Gian Lorenzo Bernini
Model for the Lion on the Four Rivers Fountain, ca. 1649Ė50
Galleria dellíAccademia di San Luca, Rome
photo by Zeno Colantoni, Rome [LEONE ©ZC_041]


Berniniís Terracotta Models Illuminate His Unique Creative Process in Met Museum Exhibition Opening This October 3, 2012ĖJanuary 6, 2013

New York, NY - To visualize life-size or colossal marbles, the great Baroque sculptor Gian Lorenzo Bernini (1598Ė1680) began by rapidly modeling small clay sketches. Fired as terracotta, these studies are bold, expressive works in their own right. Together with related drawings, they preserve the first traces of Berniniís fervid imagination and unique creative process that evolved into some of the most famous and spectacular statuary in Rome, including the fountains in the Piazza Navona and the angels on the Ponte Santí Angelo. Bernini: Sculpting in Clay will feature approximately 40 of these terracotta sketch models, shown together for the first time, with 30 drawings. Due to unprecedented loans especially granted for this occasion, the exhibition will be the first to retrace Berniniís unparalleled approach to sculptural design, and his use of vigorous clay studies and drawings in directing the largest workshop of his time. The exhibition will offer viewers a more profound insight into the artistís dazzling creative mind, and his impact on the fabric of Baroque Rome.

The exhibition and catalogue are made possible by the Iris & B. Gerald Cantor Foundation.

The exhibition was organized by The Metropolitan Museum of Art, New York, and the Kimbell Art Museum, Fort Worth.

Gian Lorenzo Bernini was the most famous and important sculptor in 17th-century Europe, best known for his stunning works in marble that still decorate many of the churches and piazzas of Rome today. Bernini examined problems of construction and design by modeling damp clay with his fingers and tools with incredible dexterity. He used these studies and related drawings to decide carefully on the perspective of his majestic compositions. Bernini: Sculpting in Clay will present an overview of his exceptional career and showcase his full range as a modeler by assembling almost all of his surviving terracottas, including 15 from the Harvard Art Museums, the largest collection of Bernini terracottas in the world, on loan for the first time.

Berniniís liveliest terracottas divulge an impassioned imagination and also raise the curtain on the practical side of sculpture-making. Unlike his contemporaries, Bernini often fashioned his clay figures in groups, and the two such groups that survive will be recreated in the exhibition. Occasionally, he also presented more finished models to his patrons to win commissions or to his assistants to use as guides in carving. The exhibition will also treat the role of drawing in Berniniís design process and, where possible, the drawings and the models to which they relate will be displayed together. These juxtapositions will make clear the evolution of Berniniís own works, as he shifted between media, and will allow visitors to follow the many steps of his creative process. Significant clay studies by his closest assistants will also be on display to illustrate the practice of sculpture production in his studio.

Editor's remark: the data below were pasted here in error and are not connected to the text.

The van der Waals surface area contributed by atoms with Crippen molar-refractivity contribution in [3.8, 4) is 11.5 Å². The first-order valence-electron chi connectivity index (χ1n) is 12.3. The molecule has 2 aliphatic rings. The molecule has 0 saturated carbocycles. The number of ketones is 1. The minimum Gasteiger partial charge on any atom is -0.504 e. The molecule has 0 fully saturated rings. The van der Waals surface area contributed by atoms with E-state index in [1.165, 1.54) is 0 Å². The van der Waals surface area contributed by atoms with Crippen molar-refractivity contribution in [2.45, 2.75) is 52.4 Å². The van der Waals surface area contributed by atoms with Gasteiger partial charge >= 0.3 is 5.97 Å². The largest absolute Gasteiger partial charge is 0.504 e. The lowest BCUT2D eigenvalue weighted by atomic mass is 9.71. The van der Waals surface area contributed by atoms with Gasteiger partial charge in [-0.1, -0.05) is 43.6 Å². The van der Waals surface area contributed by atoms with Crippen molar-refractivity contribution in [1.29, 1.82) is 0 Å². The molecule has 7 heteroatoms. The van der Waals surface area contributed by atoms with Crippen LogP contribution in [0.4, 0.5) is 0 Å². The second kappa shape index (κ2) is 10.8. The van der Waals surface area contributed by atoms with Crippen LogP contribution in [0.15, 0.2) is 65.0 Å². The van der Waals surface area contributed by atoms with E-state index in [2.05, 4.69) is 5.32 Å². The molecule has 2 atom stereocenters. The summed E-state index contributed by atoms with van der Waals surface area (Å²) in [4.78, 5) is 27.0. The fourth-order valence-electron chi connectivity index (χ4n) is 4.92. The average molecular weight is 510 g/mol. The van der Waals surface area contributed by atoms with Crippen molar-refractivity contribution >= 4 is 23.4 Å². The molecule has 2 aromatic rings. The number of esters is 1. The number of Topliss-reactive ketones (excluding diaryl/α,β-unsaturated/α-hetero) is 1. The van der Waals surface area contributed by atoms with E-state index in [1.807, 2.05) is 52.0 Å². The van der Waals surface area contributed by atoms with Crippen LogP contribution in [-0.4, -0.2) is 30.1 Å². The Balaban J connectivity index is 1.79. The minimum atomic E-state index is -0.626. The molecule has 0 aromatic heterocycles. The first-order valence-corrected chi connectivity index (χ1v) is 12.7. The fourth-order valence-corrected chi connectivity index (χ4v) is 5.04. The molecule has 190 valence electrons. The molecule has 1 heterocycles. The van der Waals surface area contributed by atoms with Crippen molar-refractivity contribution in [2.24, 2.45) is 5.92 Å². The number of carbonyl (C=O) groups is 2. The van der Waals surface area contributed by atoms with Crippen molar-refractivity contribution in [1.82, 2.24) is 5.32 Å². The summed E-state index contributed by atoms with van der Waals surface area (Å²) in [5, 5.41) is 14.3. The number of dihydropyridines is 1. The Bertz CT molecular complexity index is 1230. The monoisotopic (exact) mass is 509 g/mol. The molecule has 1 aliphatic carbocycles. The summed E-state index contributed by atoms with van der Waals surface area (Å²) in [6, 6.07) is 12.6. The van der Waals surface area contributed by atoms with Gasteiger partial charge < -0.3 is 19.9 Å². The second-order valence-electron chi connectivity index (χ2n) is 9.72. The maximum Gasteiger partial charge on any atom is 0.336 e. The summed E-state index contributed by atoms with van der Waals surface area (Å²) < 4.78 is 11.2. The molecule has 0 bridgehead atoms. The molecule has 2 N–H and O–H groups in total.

Gian Lorenzo Bernini
Angel with the Superscription, ca. 1667Ė68
Museo Nazionale del Palazzo di Venezia, Rome
Photo by Zeno Colantoni [Titolo ©zc017_1-b_1]

Bernini: Sculpting in Clay will include other outstanding loans from international museums such as the Musťe du Louvre, Paris, the Vatican Museums, the Museo del Palazzo di Venezia, Rome, the Galleria degli Uffizi, Florence, the Victoria and Albert Museum, London, and the Royal Collection at Windsor Castle. Many of these loans have never been seen in the United States. Highlights will include a dynamic terracotta model for the lion (ca. 1649-50) destined for the base of the Four Rivers Fountain in the center of the Piazza Navona in Rome; the series of models for the Angel with Superscription (1668-69); the Moor (1653), Berniniís largest surviving model; and drawings and clay sketches for the Kneeling Angels (1672) on the Altar of the Blessed Sacrament in Saint Peterís Basilica.
Curators for the exhibition are: Ian Wardropper, Director of the Frick Collection (guest curator); Anthony Sigel, Conservator of Objects and Sculpture, Straus Center for Conservation and Technical Studies, Harvard Art Museums (guest curator); C.D. Dickerson, Curator of European Art, Kimbell Art Museum; with Paola DíAgostino, Senior Research Associate at The Metropolitan Museum of Art.

Bernini: Sculpting in Clay will be accompanied by a richly illustrated catalogue that will present the results of new research. The publication will feature essays by Ian Wardropper, C.D. Dickerson, Andrea Bacchi, Tomaso Montanari, Steven Ostrow, and detailed catalogue entries by C. D. Dickerson and Anthony Sigel. Sigel is also the author of an illustrated glossary that will be included in the catalogue.

An audio tour, part of the Museumís Audio Guide program, is available for rental ($7, $6 for Members, $5 for children under 12).

The Audio Guide is sponsored by Bloomberg.

A variety of education programs will explore the techniques, ideas, and historical context that informed and shaped Berniniís works. Highlights will include gallery talks, studio programs, films, and a Sunday at the Met program on December 9.

The exhibition will be featured on the Museumís website at

Exhibition Location: Robert Lehman Wing, court level

Please note:  After its presentation at the Metropolitan Museum, Bernini: Sculpting in Clay will be on view at the Kimbell Art Museum, Fort Worth, from February 3 through April 14, 2013.



We are grateful to The Metropolitan Museum for providing us with this announcement